MAURITIUS: THE RECENTLY INTRODUCED FINANCE ACT, 2020, BROUGHT NUMEROUS CHANGES
The President of Mauritius assented to the Finance (Miscellaneous Provisions) Act 2020 (Finance Act) on 7 August 2020. This follows the passing of the Finance Act by the National Assembly on 4 August 2020.
This year, three major laws have introduced far-reaching reforms touching upon a variety of sectors of the economy, partly in response to the challenges this past year has brought about.
Earlier during the year, with the urgency created by the COVID-19 pandemic and the lockdown in Mauritius, the Parliament passed the COVID-19 (Miscellaneous Provisions) Act 2020 (COVID-19 Act) which made amendments to 56 legislations to cater for the impact of the coronavirus and provided for the relaxation of certain requirements during the affected period.
This was followed by the Anti-Money Laundering and Combating of the Financing of Terrorism (Miscellaneous Provisions) Act 2020 (AML/ CFT Act) which was passed by the National Assembly on 7 July 2020 to bring further reforms in the financial services sector and to comply with the recommended international best practices of the Financial Action Task Force (FATF).
The AML/CFT Act is a very important piece of legislation and a timely response to the FATF and European Union following the inclusion of Mauritius on the FATF’s list of ‘Jurisdictions under Increased Monitoring’ and the EU’s list of high risk third countries.
Finally, the Finance Act gives effect to the measures announced in the Budget Speech 2020-2021: ‘Our New Normal – The Economy of Life’. The Finance Act is largely designed to cope with the fallout following the COVID-19 pandemic and is a continuation of the major structural reforms being implemented by the Government.
In particular, the use of digital technology has been introduced in key legislations as a means of compliance with legal obligations. In addition, companies engaged in the tourism industry that are most affected by the aftermath of the coronavirus have been granted a time extension for the payment of corporate taxes.
The Finance Act has introduced a major structural reform to the national pension system. With effect from 1 September 2020, the existing National Pension Fund will be replaced by the Contribution Sociale Généralisée (CSG). Under the new system employers and employees of the private sector and (now) self-employed people will be required to contribute to the CSG at the rates to be prescribed by the Minister of Finance in respect of their remuneration.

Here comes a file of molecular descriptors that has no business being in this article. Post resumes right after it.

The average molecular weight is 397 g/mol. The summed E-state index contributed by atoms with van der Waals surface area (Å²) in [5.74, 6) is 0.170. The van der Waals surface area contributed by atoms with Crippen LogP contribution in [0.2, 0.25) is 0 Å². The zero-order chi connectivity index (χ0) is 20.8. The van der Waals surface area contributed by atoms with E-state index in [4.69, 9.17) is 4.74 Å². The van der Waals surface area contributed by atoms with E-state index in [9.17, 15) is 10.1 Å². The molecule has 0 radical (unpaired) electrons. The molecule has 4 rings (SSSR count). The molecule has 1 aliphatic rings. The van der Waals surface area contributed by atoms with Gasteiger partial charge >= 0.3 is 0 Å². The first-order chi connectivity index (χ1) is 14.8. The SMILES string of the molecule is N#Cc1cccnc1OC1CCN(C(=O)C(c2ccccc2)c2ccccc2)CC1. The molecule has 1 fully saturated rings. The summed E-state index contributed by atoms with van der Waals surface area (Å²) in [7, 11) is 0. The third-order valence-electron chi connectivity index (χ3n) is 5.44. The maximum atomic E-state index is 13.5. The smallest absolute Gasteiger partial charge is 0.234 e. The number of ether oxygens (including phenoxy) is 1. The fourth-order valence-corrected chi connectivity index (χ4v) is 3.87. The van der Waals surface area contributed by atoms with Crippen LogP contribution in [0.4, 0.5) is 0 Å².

While the Finance Act does not specify the amount that needs to be contributed to the CSG, the Minister of Finance has, in his Budget Speech, proposed a progressive system, whereby in respect of employees earning up to MUR 50 000, a contribution at the rate of 1.5% must be made by the employees and 3% by their employers, and in respect of employees earning more than MUR 50 000, a contribution of 3% must be made by the employees and 6% by their employers.
A contribution of MUR 150 (approximately USD 3.75) has been proposed for self-employed people. The application of the CSG on the salaries of employees with no capped amount (as was previously the case) is a disguised tax on the contributories and an additional burden on businesses in these difficult times.
Further, the low flat rate of MUR 150 (approximately USD 3.75) applicable to self-employed people, questions the fairness of the systems as this would mean that employees earning the minimum wage would contribute the same amount to the CSG as high income earning self-employed people such as top lawyers, doctors and engineers.
While it was widely acknowledged that national pensions needed reform in view of the ageing population and increased social bills brought about by certain recent populist measures, it is not entirely clear how the CSG remains in line with the need to enhance the competitiveness of the economy in the wake of certain crises that appear poised to endure for the times to come.
We have highlighted the changes and analysed the Finance Act here.